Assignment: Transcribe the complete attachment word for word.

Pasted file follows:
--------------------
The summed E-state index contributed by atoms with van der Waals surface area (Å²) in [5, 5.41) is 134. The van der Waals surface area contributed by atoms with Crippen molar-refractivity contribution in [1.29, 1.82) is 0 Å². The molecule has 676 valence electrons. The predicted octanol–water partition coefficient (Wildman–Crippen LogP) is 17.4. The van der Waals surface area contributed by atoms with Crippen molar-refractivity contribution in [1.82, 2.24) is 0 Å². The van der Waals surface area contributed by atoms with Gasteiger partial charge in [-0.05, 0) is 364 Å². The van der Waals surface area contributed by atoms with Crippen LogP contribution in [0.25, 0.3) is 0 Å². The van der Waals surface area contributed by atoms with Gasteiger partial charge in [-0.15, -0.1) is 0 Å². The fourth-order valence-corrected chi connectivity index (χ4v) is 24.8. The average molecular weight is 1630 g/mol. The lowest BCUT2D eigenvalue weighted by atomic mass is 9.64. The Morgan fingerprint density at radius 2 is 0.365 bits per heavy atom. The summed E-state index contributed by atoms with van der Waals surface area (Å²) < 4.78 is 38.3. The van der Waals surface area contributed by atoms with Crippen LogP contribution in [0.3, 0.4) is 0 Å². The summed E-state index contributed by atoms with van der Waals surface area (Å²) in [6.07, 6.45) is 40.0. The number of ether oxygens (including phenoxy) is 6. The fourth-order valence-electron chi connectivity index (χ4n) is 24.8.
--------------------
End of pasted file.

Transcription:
The summed E-state index contributed by atoms with van der Waals surface area (Å²) in [5, 5.41) is 134. The van der Waals surface area contributed by atoms with Crippen molar-refractivity contribution in [1.29, 1.82) is 0 Å². The molecule has 676 valence electrons. The predicted octanol–water partition coefficient (Wildman–Crippen LogP) is 17.4. The van der Waals surface area contributed by atoms with Crippen molar-refractivity contribution in [1.82, 2.24) is 0 Å². The van der Waals surface area contributed by atoms with Gasteiger partial charge in [-0.05, 0) is 364 Å². The van der Waals surface area contributed by atoms with Crippen LogP contribution in [0.25, 0.3) is 0 Å². The van der Waals surface area contributed by atoms with Gasteiger partial charge in [-0.15, -0.1) is 0 Å². The fourth-order valence-corrected chi connectivity index (χ4v) is 24.8. The average molecular weight is 1630 g/mol. The lowest BCUT2D eigenvalue weighted by atomic mass is 9.64. The Morgan fingerprint density at radius 2 is 0.365 bits per heavy atom. The summed E-state index contributed by atoms with van der Waals surface area (Å²) < 4.78 is 38.3. The van der Waals surface area contributed by atoms with Crippen LogP contribution in [0.3, 0.4) is 0 Å². The summed E-state index contributed by atoms with van der Waals surface area (Å²) in [6.07, 6.45) is 40.0. The number of ether oxygens (including phenoxy) is 6. The fourth-order valence-electron chi connectivity index (χ4n) is 24.8.